Searching for the Ultimate Audio Experience
by Jim Bray
Immersive audio. Sound that bathes over you and through you,
making you feel a part of the performance.
That's been the goal of speaker makers since time immemorial
or at least since the loudspeaker was invented. The quest has been: How
can you recreate the live experience from a measly two speakers sitting in
front of you?
Well you can't, but it isn't from a lack of trying on the part of
And not just the speaker makers have tried to cure the bugaboo of
the sweet spot, or the flat sound field.
Companies such as SRS, which was originally started by Hughes,
have given a variety of simulated surround sound fields from two
speakers and they've been successful enough that such manufacturers as
Microsoft, Sony, RCA, Philips, Pioneer, Marantz, Mitsubishi, Hitachi, Sharp and
Samsung have signed onto the technology.
Sure, it isn't real surround, but it can be surprisingly good. I
have a 36 inch RCA TV with SRS built in and, while I've never heard any sounds
appearing from behind me (partly perhaps because the TV's in a big wall unit),
the technology does expand the apparent sound field from the area of the TV to
a wide arc across the front of the room.
And I remember playing the PC game Stonekeep many
years ago, a game that featured fudged surround by Spatializer
and it really knocked my socks off. In my home office, that "first
person" game made me jump out of my seat as some menace appeared behind me and
I could clearly hear it behind me, from two little Altec Lansing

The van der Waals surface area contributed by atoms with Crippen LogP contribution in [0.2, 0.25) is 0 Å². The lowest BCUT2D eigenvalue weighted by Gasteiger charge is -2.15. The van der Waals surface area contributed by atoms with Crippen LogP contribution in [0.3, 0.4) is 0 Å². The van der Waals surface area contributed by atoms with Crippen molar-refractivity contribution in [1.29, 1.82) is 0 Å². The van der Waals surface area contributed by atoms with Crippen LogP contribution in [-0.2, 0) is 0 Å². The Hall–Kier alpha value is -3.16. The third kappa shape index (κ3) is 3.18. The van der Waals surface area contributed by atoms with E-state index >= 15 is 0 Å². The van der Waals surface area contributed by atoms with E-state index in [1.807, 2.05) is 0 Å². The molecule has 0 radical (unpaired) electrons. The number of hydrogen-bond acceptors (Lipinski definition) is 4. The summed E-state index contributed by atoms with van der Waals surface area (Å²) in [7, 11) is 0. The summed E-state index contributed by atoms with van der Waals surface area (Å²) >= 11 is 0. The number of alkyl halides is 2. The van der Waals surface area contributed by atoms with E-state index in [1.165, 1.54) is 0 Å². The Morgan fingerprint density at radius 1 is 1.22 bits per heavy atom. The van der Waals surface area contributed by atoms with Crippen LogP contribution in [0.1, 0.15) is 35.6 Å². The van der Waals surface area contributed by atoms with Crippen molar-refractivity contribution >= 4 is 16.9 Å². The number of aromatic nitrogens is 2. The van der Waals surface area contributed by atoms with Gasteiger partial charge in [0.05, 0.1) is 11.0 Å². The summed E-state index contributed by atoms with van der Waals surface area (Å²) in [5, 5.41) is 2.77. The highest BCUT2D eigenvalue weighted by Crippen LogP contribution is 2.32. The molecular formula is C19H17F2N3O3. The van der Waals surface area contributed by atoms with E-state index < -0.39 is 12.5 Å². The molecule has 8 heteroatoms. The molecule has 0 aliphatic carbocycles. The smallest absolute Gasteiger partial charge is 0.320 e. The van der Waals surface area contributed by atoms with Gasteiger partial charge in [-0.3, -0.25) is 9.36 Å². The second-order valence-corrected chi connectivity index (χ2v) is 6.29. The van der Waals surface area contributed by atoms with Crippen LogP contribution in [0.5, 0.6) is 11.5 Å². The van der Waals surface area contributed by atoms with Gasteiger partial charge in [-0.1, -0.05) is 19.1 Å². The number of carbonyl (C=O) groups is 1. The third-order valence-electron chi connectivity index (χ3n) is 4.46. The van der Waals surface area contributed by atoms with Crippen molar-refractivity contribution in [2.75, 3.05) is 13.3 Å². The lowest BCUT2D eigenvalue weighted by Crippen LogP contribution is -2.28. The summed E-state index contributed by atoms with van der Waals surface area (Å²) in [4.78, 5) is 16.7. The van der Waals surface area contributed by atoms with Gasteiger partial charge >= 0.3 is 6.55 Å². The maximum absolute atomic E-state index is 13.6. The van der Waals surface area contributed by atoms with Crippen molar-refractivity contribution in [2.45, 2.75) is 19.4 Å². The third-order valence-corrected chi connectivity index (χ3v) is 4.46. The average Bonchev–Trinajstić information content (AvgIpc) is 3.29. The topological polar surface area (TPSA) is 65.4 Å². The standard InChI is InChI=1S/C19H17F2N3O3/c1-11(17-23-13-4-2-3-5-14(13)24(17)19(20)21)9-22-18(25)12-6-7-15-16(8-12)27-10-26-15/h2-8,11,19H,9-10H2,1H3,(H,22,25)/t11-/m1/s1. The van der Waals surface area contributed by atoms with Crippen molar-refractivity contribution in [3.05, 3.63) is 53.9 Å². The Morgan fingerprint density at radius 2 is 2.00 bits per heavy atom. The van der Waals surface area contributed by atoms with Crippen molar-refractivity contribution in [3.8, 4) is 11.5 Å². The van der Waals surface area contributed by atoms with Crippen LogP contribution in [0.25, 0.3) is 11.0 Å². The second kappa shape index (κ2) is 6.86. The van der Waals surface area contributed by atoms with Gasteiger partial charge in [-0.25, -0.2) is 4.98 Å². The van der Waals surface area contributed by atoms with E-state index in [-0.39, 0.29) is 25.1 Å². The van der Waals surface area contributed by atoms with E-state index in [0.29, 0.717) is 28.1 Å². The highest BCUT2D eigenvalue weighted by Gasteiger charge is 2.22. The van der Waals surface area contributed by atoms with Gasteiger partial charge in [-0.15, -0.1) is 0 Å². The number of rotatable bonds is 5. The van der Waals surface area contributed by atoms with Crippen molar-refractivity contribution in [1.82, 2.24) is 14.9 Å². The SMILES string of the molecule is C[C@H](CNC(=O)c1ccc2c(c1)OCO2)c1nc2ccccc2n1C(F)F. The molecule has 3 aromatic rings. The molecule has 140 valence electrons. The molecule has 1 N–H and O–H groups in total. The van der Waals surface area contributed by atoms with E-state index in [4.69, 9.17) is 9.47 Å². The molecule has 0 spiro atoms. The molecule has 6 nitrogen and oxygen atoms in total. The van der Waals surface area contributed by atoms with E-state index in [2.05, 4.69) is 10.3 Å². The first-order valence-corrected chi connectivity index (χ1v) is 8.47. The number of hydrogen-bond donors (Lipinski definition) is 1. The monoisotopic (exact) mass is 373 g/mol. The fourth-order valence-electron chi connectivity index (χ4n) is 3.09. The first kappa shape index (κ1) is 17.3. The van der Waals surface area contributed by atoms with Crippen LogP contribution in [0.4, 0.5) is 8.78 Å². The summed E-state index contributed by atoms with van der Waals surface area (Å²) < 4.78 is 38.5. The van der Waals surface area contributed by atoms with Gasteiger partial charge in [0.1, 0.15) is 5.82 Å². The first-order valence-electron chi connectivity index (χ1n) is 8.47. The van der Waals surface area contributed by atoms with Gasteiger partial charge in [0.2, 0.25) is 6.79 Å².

speakers on my desk - before I could see it!
Q Sound is another entry into this field.
But none of these have been particularly influential in the home
audio or home theater market, with the possible exception of SRS.
The best surround sound comes from having enough speakers to
surround the listener (well, duh!), though of course how many speakers is
optimal changes over time: from four (quadraphonic), to five (plus Subwoofer)
and now to seven and more are on the way. While this means plenty of
sales opportunities for speaker and amplifier makers and retailers, it can be
confusing and annoying to consumers (and, undoubtedly, interior
Surround sound is wonderful for movies; it also works well for
concerts because it can put audience noise and ambient sound behind you, making
you feel a part of the audience. There's argument over whether it works for
music, though. Some purists hate to see a stereo recording remixed into 5.1
channels, saying it's like painting a moustache on the Mona Lisa, while others
love the more immersive experience that hearkens back to the days of
Me? I'm torn. I've heard some really nice 5.1 mixes from stereo
sources, and some where I wish they'd have left the two channels alone.
Fortunately, on most DVD Audio discs from stereo originals, they include a
stereo track as well, which can give you the best of both worlds.
And some surround sound music discs leave the music up front and
use the rears to create that live sound by adding reverb ambience
and it can work pretty well.
But no matter what tricks the electronics whizes and album
producers throw at the audience, a lot of the listener's satisfaction is still